US 20060050391 A1 Abstract A method for fabricating an optical diffraction element or grating, where the spectral response of phase gratings is substantially optimized by introducing structure into the grating groove profile. Spectral range of the grating is extended when compared to conventional blazed gratings.
Claims(19) 1. A method for designing a groove profile of a grating comprising:
defining one or more targets as spatial frequency components within a predetermined spectral range, said targets being based on wavelength and diffraction order; dividing the grating groove into a number of sections; defining a relation between a grating profile comprised of said sections and a diffraction efficiency in said spatial frequency components; and adjusting individual heights of each section. 2. The method of 3. A method for fabricating a periodic diffractive optical element, comprising:
specifying a wavelength range and diffraction angles of the diffractive optical element; specifying a desired efficiency of the diffractive optical element; sampling an efficiency function for the diffractive optical element at discrete wavelengths and diffraction orders, thus defining efficiency targets; dividing a grating area of the diffractive optical element into depth cells; and finding a desired value for each depth cell. 4. The method of for each depth section, finding an optimum depth that maximizes a field contribution of said depth section to the efficiency targets; calculating diffraction efficiencies at the targets; and adjusting target weights if said desired value is not obtained. 5. The method of 6. A diffraction grating comprising:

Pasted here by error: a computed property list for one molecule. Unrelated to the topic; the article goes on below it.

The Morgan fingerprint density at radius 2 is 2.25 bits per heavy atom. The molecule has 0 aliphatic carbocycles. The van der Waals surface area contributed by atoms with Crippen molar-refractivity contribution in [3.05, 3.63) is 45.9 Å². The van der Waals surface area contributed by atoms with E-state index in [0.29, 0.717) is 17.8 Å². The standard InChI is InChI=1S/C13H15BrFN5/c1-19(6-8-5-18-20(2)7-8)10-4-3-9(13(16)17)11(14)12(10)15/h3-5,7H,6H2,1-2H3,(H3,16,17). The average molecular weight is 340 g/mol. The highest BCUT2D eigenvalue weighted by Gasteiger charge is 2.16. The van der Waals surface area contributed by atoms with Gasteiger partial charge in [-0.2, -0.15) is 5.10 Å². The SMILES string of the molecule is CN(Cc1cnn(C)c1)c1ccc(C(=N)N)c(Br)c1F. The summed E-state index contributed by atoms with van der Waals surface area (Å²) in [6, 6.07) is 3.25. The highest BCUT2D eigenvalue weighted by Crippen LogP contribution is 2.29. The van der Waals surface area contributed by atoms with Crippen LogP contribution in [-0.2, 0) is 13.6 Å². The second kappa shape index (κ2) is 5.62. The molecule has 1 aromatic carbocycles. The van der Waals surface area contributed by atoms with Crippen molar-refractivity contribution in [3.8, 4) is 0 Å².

a structured groove profile, wherein said structured groove profile is optimized to achieve a desired efficiency vs. wavelength function. 7. The diffraction grating of 8. The grating of 9. The grating of 10. The diffraction grating of 11. The diffraction grating of 12. A computed-tomography imaging spectrometer (CTIS) comprising the diffraction grating of 13. The CTIS of 14. A spectral domain method to obtain a desired efficiency of a plurality of grooves in a diffraction element, comprising: